1-Week Intensive Study Advanced Wine Course - Level II Certification
Level III Program: Guild Wine Master
All Level III courses are open to anyone who has completed the Level I Seminar or Level II Course. Level III courses being taught during the Fall Quarter of 2010 are:
Level III Intensive Study Courses:
Continuing Education courses are open to anyone who has completed the Level I Certification Seminar. Continuing Education courses being taught during the Fall Quarter of 2010 are:
The most recent data on wine growing, making and consumption has recently been issued. This data is a five-year rolling average; the most recent data is for the 2004-2008 period. Data is released every other year. Most of this data, except where noted, is from the Beverage Institute as well as the Tax and Trade Bureau (TTB) of the US Department of the Treasury.
These wine statistics are carefully scrutinized by many in the trade. Market decisions are made based on this data and national pride is at stake.
Per Capita Consumption Overall, wine consumption is up 3.5% across the globe - from 6.255 billion gallons to 6.472 billion gallons per year. Per capita consumption does not take into account drinking age.
However, per capita consumption by country is always very interesting. Here are the top 10 countries (and their % change since the last report) - be prepared for a few surprises:
Where does the United States fit in? We are number 57, at 2.56 gallons per person (up 14.5%); we were #61. Worldwide average - 1.2 gallons per person (up 3.5%) for 223 reporting countries.
Total Wine Consumption This is the total consumption, per country, in millions of gallons of wine. While per capita consumption provides a clear picture of how much wine is being consumed each year by an individual, this category provides similar data for the entire country. Whereas size of country has no impact on the ranking for per capita consumption - in this category the total population of each country has a major impact. All 223 countries (territories, states, etc.) in the world are tracked.
The top 10 wine consuming countries represent 72% of total wine consumption. . Sometime in the next 5 years the US should become the number 2 consuming country in the world.
The United Kingdom is probably the most fascinating - it is #7 in consumption, yet only #58 in production (1.5 million gallons); that means the Brits import a staggering 99.5% of the wine they consume. (Of course, they have been importing at that level for the last 1000 years.)
Total Wine Production This is the total amount of wine produced by each reporting country, also in millions of gallons. This is the number whereby national pride is at stake.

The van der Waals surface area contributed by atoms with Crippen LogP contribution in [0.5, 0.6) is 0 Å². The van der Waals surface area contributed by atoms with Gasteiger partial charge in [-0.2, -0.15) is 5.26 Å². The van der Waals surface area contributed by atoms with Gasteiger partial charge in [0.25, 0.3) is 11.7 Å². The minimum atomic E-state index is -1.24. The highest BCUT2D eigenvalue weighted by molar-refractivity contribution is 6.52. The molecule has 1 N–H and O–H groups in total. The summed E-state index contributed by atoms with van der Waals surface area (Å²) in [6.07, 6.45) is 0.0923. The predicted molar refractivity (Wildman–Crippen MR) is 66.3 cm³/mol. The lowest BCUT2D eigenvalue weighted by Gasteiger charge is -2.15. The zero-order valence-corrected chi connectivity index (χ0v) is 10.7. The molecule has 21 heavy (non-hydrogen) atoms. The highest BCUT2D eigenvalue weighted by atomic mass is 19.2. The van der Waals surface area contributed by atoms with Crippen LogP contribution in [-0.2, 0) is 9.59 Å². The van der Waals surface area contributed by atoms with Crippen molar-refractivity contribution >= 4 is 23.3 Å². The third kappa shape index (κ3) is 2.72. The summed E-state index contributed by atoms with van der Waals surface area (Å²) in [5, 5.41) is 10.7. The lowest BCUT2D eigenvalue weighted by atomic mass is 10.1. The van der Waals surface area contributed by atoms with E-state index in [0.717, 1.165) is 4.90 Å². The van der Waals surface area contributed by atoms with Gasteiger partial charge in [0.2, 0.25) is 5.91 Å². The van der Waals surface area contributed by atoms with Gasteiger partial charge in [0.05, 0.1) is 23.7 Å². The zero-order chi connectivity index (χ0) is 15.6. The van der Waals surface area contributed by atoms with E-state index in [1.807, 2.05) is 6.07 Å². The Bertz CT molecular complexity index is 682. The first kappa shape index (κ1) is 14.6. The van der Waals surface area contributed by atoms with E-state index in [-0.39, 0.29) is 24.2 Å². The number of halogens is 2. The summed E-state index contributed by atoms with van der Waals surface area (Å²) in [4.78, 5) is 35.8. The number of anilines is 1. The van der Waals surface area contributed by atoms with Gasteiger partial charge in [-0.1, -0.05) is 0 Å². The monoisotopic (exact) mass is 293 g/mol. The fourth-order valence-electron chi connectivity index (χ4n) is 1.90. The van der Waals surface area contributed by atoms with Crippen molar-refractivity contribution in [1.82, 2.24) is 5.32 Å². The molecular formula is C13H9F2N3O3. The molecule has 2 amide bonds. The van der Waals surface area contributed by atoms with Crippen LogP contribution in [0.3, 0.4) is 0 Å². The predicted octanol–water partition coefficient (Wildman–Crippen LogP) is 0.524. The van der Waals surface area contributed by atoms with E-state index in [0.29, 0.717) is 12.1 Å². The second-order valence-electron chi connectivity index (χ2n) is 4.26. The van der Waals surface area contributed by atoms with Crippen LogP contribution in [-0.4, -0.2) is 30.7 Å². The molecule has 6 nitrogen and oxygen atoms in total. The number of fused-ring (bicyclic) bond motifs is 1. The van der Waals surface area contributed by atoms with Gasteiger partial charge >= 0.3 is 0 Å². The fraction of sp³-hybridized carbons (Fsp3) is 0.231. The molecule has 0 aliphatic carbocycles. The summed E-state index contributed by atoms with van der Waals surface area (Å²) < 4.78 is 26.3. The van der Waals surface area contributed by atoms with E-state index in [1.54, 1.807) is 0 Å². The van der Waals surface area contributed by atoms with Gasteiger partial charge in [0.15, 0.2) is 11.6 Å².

Although consumption is up 3.5%, total production is down by 2.8%. The top 10 countries represent 82% of world production. Only 60 countries are tracked as wine producing countries.
France and Italy trading places is a surprise to many, and a concern to the French. Obviously, the Italians are happy. France has been the leading wine producing country for at least 50 years.
The European Union (EU), comprised of 27 countries with a population of a little over 550 million people, produces 70% of the worlds wine. The top three wine producers in the EU (Italy, France and Spain) represent 48% of the entire world's production. All of the New World and Nouveaux New World combined produce 30% of the world's wine. However, the top three New World countries (USA, Argentina and Australia) represent 19% of the world's total production.
Total Wine Exported This is a much more difficult set of data to find - I am using International Trade Centre data, in the UK, for 2008. The top 10 countries compromise 88% of total world exports.
Other interesting facts: Moldovia (#12 on the list of wine exporting countries), exports 29.6% of its production - the taxes from the wine exports provide 15% of the income of the country.
France and the United States are the two key net importers of wine, after the UK of course.
France produces 1,207 million gallons and exports 364 million - leaving 843 million gallons consumed in-country. The total consumption for France is 1,360 million gallons; leaving 38% being imported from other countries (mostly EU countries).
The United States produces 641 million gallons and exports 102 million gallons; leaving 539 million gallons of US wine consumed in the US. The total consumption of the United States is 762 million gallons; leaving 29.2% being imported from other countries, worldwide.